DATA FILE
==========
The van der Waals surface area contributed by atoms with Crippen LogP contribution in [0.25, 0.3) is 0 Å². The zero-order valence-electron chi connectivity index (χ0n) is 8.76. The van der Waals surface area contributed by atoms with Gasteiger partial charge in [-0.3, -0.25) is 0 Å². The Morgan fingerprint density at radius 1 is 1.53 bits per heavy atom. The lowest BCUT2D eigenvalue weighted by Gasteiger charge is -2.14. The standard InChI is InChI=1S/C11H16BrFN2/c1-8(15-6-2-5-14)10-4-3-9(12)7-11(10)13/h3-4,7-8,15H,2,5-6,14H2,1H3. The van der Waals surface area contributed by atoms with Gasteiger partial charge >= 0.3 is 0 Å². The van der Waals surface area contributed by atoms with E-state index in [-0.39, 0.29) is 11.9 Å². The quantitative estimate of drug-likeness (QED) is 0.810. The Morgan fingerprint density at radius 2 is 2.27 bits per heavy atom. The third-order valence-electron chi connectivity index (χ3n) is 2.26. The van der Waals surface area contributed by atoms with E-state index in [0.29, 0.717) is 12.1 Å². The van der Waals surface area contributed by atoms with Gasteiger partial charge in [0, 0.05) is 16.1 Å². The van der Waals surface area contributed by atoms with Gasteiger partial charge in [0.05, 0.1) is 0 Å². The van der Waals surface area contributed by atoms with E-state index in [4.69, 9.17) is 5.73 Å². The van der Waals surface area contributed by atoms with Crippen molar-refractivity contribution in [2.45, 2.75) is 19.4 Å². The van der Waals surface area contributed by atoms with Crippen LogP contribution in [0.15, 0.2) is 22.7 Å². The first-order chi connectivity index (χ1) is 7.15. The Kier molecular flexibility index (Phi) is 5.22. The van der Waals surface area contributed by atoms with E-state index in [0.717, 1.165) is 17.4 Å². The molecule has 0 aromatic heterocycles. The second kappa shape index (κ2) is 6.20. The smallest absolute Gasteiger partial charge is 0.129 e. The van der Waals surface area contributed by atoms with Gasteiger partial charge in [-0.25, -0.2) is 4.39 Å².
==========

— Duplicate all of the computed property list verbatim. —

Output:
The van der Waals surface area contributed by atoms with Crippen LogP contribution in [0.25, 0.3) is 0 Å². The zero-order valence-electron chi connectivity index (χ0n) is 8.76. The van der Waals surface area contributed by atoms with Gasteiger partial charge in [-0.3, -0.25) is 0 Å². The Morgan fingerprint density at radius 1 is 1.53 bits per heavy atom. The lowest BCUT2D eigenvalue weighted by Gasteiger charge is -2.14. The standard InChI is InChI=1S/C11H16BrFN2/c1-8(15-6-2-5-14)10-4-3-9(12)7-11(10)13/h3-4,7-8,15H,2,5-6,14H2,1H3. The van der Waals surface area contributed by atoms with Gasteiger partial charge >= 0.3 is 0 Å². The van der Waals surface area contributed by atoms with E-state index in [-0.39, 0.29) is 11.9 Å². The quantitative estimate of drug-likeness (QED) is 0.810. The Morgan fingerprint density at radius 2 is 2.27 bits per heavy atom. The third-order valence-electron chi connectivity index (χ3n) is 2.26. The van der Waals surface area contributed by atoms with E-state index in [0.29, 0.717) is 12.1 Å². The van der Waals surface area contributed by atoms with Gasteiger partial charge in [0, 0.05) is 16.1 Å². The van der Waals surface area contributed by atoms with Gasteiger partial charge in [0.05, 0.1) is 0 Å². The van der Waals surface area contributed by atoms with E-state index in [4.69, 9.17) is 5.73 Å². The van der Waals surface area contributed by atoms with Crippen molar-refractivity contribution in [2.45, 2.75) is 19.4 Å². The van der Waals surface area contributed by atoms with Crippen LogP contribution in [0.15, 0.2) is 22.7 Å². The first-order chi connectivity index (χ1) is 7.15. The Kier molecular flexibility index (Phi) is 5.22. The van der Waals surface area contributed by atoms with E-state index in [0.717, 1.165) is 17.4 Å². The molecule has 0 aromatic heterocycles. The second kappa shape index (κ2) is 6.20. The smallest absolute Gasteiger partial charge is 0.129 e. The van der Waals surface area contributed by atoms with Gasteiger partial charge in [-0.25, -0.2) is 4.39 Å².